The two men started five minutes before the first group (“wave” in triathlon-speak) of male age groupers aged 40 and under. Remaining waves were started at two minute intervals. The last wave included the relay team members.
With the air temperature at 60°F and the water temperature only slightly warmer, a wetsuit felt really good. Looks on the faces of those lined up for the swim without a wetsuit confirmed this.
The 17-mile bike course took us on rolling hills through residential streets out into the country west of Eau Claire, past fields, beautiful patches of wildflowers, and farms. Roads were generally good, absent of potholes and cracks that characterize many northern roads at this time of year.
There was just enough wind to know its direction from the effect that it had on the bike. The good thing was that it provided a tailwind on the last portion of the course.
The run was on a paved trail leading from the transition area to a bridge crossing Halfmoon Lake into Carson Park. Other than the hill leading into and out of the park, the course was quite flat.
Shortly after entering the park, I heard a clanging sound, like that of glass bottles banging into each other. My first thought was that, odd as it seemed for a Sunday morning, someone was emptying recycling containers.
I found the real source of the noise when I came upon a horseshoe court. There were probably at least ten games being played simultaneously. (I later read that “Carson Park features 18 horseshoe courts with a seating capacity of 100”.)
A little further down the road, I could see something lying in the middle of the road. At first, it appeared to be an animal that had been struck by a car. However, the object finally came into view – a sizeable snapping turtle munching on a bunch of leaves.
The run continued through the park – past the statues of Paul Bunyan and his blue ox, Babe, and past the Chippewa Valley Museum – and eventually out of the park, back across the bridge and onto the finish line. The final jog to the finish line was the only portion not on a paved trail. The last two hundred yards to the finish line covered a narrow dirt trail, a grassy patch, and a short section of a coarse gravel covered path.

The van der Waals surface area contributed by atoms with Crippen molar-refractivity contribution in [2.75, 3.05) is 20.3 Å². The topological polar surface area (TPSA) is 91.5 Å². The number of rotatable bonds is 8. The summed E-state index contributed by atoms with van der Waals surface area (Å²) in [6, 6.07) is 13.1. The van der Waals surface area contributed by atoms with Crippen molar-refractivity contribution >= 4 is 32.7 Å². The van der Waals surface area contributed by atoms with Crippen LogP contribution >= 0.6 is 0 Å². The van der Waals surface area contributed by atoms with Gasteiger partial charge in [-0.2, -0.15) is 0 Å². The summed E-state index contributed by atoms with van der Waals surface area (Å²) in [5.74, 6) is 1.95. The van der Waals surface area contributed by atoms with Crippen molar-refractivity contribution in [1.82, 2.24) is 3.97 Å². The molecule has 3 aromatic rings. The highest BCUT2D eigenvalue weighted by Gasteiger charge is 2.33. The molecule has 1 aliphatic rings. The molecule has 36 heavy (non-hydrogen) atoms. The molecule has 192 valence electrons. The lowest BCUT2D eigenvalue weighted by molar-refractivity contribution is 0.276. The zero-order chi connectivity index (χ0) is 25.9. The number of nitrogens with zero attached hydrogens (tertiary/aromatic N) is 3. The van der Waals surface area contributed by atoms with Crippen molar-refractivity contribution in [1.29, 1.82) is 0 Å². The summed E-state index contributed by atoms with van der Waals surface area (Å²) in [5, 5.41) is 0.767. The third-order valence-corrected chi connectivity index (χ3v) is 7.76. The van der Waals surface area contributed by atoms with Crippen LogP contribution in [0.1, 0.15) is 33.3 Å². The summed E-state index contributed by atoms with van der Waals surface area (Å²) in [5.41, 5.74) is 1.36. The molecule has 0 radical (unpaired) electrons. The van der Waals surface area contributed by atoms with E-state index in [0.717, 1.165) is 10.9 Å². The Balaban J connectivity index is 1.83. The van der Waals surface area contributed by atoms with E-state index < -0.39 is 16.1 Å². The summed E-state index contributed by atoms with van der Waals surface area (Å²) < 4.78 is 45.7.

After Crossing the Finish Line
After crossing the finish line, I bent over to remove the Velcro-strap holding the timing chip around my left ankle. As I stood up, a young volunteer handed me a bottle of ice cold water.
As I downed the water, Joy and I headed over to the refreshment tent. Here we exchanged our meal and drink tickets for a grilled burger, some grilled onions, potato chips, and two ice cold root beers. My mouth waters even while writing this string of words.
With the refreshments consumed and the transition area open for removing the items left during the run, we packed up. We returned to the hotel for a quick shower and headed home.
- First triathlon after retiring from full time employment
- First bike course involving a pedestrian tunnel
- First race with a turtle in the middle of the run course
You may also be interested in these posts about other triathlons that doubled as fundraisers
- Triathlon Across the USA: State #3 – Massachusetts
- Triathlon Across the USA: State #34 – Louisiana
- “If I Am Going to Do This Triathlon, I Need to Commit to Training”
- 15 Reasons for Those 50 and Older to Do Triathlons – see Reason #2